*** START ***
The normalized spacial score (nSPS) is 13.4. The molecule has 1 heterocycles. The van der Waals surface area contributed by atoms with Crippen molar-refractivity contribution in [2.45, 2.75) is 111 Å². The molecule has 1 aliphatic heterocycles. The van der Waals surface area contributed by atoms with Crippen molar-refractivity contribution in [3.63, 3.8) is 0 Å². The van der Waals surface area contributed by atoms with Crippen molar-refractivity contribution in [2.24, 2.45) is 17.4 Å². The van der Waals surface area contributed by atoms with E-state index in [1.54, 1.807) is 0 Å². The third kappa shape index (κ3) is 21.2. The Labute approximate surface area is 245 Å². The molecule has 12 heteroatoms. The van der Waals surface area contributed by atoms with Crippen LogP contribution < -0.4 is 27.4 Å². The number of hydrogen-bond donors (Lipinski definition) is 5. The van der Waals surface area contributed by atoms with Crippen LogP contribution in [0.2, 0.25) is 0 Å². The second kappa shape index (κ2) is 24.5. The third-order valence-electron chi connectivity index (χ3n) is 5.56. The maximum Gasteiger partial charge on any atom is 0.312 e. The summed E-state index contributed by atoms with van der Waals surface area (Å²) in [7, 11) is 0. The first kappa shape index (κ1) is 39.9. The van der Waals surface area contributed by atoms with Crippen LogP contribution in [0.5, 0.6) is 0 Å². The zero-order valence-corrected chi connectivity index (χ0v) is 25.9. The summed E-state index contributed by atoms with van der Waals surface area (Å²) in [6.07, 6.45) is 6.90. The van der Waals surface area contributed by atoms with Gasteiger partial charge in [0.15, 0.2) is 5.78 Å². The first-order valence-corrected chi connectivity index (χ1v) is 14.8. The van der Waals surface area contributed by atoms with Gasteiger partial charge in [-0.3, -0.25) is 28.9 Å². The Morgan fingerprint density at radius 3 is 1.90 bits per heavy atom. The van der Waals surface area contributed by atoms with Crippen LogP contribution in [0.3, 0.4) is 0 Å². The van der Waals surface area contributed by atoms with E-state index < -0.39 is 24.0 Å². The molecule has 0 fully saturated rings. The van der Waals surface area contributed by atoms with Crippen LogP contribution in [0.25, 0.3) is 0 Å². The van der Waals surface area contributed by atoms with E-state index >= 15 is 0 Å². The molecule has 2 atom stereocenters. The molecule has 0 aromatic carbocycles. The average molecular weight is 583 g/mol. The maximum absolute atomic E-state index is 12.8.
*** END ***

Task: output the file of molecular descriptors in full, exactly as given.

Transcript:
The normalized spacial score (nSPS) is 13.4. The molecule has 1 heterocycles. The van der Waals surface area contributed by atoms with Crippen molar-refractivity contribution in [2.45, 2.75) is 111 Å². The molecule has 1 aliphatic heterocycles. The van der Waals surface area contributed by atoms with Crippen molar-refractivity contribution in [3.63, 3.8) is 0 Å². The van der Waals surface area contributed by atoms with Crippen molar-refractivity contribution in [2.24, 2.45) is 17.4 Å². The van der Waals surface area contributed by atoms with E-state index in [1.54, 1.807) is 0 Å². The third kappa shape index (κ3) is 21.2. The Labute approximate surface area is 245 Å². The molecule has 12 heteroatoms. The van der Waals surface area contributed by atoms with Crippen LogP contribution < -0.4 is 27.4 Å². The number of hydrogen-bond donors (Lipinski definition) is 5. The van der Waals surface area contributed by atoms with Crippen LogP contribution in [0.2, 0.25) is 0 Å². The second kappa shape index (κ2) is 24.5. The third-order valence-electron chi connectivity index (χ3n) is 5.56. The maximum Gasteiger partial charge on any atom is 0.312 e. The summed E-state index contributed by atoms with van der Waals surface area (Å²) in [7, 11) is 0. The first kappa shape index (κ1) is 39.9. The van der Waals surface area contributed by atoms with Crippen LogP contribution in [0.5, 0.6) is 0 Å². The zero-order valence-corrected chi connectivity index (χ0v) is 25.9. The summed E-state index contributed by atoms with van der Waals surface area (Å²) in [6.07, 6.45) is 6.90. The van der Waals surface area contributed by atoms with Gasteiger partial charge in [0.15, 0.2) is 5.78 Å². The first-order valence-corrected chi connectivity index (χ1v) is 14.8. The van der Waals surface area contributed by atoms with Gasteiger partial charge in [-0.3, -0.25) is 28.9 Å². The Morgan fingerprint density at radius 3 is 1.90 bits per heavy atom. The van der Waals surface area contributed by atoms with Crippen LogP contribution in [0.3, 0.4) is 0 Å². The van der Waals surface area contributed by atoms with E-state index < -0.39 is 24.0 Å². The molecule has 0 fully saturated rings. The van der Waals surface area contributed by atoms with Crippen LogP contribution in [0.25, 0.3) is 0 Å². The van der Waals surface area contributed by atoms with E-state index >= 15 is 0 Å². The molecule has 2 atom stereocenters. The molecule has 0 aromatic carbocycles. The average molecular weight is 583 g/mol. The maximum absolute atomic E-state index is 12.8.